Do you have a particular interest in behavior by gender? If so, which are the most important issues?
I do. I sort of fell into feminism. I’m one of those men who for the longest time refused to call myself a feminist and insisted that humanism was a better term. It is only recently that a really wonderful, patient women who are friends sat me down and said “Matt, you built GetRaised, you’re a feminist and you need to start being able to say that.”

I think maybe why gender is so top of mind for me is that I can see so clearly my own mistakes. I say things all the time that I retrospectively realize could have been much better.

There are a whole group of feminists so angry at me that they actively tell other women not to engage with me. And that is really, really sad to me and just goes to show how far I have to go.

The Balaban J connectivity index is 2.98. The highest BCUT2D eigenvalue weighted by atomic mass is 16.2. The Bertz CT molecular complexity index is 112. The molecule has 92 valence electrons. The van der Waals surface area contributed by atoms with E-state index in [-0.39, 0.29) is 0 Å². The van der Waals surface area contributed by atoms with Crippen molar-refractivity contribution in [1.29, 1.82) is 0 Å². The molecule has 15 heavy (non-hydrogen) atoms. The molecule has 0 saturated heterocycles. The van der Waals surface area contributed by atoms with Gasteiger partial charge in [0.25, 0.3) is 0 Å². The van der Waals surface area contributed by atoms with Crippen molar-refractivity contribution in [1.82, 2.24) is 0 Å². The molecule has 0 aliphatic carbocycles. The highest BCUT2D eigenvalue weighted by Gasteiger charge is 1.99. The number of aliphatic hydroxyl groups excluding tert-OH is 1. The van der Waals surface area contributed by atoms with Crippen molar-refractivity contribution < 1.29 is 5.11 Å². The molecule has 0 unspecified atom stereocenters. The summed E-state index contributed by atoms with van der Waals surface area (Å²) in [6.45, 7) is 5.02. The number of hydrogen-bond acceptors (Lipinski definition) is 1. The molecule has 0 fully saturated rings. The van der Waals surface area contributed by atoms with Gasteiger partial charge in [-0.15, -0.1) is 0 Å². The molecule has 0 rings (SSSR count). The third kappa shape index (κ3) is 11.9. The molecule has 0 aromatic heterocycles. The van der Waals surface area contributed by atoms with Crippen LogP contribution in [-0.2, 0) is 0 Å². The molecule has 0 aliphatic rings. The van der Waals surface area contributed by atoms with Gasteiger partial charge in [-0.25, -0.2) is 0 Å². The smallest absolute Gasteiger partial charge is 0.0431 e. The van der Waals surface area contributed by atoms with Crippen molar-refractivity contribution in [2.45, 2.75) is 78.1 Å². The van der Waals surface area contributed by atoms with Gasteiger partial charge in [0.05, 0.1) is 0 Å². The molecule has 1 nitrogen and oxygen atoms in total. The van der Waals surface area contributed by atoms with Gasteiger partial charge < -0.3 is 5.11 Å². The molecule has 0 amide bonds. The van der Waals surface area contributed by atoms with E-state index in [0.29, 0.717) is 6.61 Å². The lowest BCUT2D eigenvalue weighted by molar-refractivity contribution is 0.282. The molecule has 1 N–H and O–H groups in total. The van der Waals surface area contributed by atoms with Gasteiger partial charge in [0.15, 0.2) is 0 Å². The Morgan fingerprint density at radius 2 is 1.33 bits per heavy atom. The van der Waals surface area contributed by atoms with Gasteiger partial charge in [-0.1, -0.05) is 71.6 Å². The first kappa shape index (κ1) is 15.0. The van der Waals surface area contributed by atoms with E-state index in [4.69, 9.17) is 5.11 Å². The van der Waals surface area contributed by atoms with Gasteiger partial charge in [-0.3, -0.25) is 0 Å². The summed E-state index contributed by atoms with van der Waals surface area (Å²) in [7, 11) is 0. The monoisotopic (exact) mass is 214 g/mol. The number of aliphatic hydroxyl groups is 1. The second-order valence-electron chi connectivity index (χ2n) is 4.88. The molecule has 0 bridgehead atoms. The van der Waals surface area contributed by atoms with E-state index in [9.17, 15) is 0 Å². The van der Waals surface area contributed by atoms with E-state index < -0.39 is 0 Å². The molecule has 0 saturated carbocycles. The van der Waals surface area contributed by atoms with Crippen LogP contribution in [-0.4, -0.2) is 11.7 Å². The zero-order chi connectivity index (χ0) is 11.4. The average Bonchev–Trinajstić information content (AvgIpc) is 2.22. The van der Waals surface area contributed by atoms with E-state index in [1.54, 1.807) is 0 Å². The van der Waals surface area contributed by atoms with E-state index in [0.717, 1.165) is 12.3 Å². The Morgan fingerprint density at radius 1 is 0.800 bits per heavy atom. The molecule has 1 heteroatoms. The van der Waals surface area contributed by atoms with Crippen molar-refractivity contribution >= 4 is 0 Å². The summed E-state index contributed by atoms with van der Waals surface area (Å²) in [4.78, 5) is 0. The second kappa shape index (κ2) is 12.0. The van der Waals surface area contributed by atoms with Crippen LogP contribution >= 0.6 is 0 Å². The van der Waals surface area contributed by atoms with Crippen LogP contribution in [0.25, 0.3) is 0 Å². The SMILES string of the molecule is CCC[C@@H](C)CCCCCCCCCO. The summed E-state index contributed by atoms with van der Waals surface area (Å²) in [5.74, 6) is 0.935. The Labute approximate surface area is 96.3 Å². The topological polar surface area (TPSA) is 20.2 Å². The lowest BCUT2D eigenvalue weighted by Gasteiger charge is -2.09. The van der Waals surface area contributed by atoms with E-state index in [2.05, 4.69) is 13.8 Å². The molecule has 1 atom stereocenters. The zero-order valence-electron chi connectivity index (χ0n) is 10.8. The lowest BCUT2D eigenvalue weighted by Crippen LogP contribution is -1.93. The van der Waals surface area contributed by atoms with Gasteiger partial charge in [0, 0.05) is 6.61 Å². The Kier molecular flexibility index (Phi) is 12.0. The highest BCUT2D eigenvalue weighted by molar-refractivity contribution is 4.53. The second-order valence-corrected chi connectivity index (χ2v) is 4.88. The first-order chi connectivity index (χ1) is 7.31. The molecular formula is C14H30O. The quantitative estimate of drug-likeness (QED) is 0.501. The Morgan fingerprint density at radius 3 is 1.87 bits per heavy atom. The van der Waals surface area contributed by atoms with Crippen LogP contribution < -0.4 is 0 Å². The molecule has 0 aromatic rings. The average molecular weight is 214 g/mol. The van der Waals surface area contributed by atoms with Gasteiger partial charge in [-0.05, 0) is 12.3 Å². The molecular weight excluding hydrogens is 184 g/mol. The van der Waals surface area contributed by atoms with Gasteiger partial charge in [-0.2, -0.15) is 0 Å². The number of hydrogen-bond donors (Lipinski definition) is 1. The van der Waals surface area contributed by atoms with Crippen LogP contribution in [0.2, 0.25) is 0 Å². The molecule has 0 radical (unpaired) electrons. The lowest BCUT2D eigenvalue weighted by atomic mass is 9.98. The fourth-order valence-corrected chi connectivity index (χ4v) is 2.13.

I’m a man. So perhaps naturally, I think the most important issue in feminism is helping men get involved in changing their own behaviors and the systems they benefit from. Which isn’t to say I don’t want to empower women and I reject the notion that encouraging women to lean in is telling them to be more like men — there is nothing in the world that says that ambition shall be the sole domain of men. We didn’t invent it, we don’t own it. So I want to encourage women to speak up and out.

At the same time, I think it is a special kind of ignorance to turn to people who are already at a disadvantage and say “you need to do more.” To me, it just makes sense to turn to those who are advantaged and ask them to step up, recognize where they aren’t doing the right thing, and do better.


Tell us about Bing in the Classroom.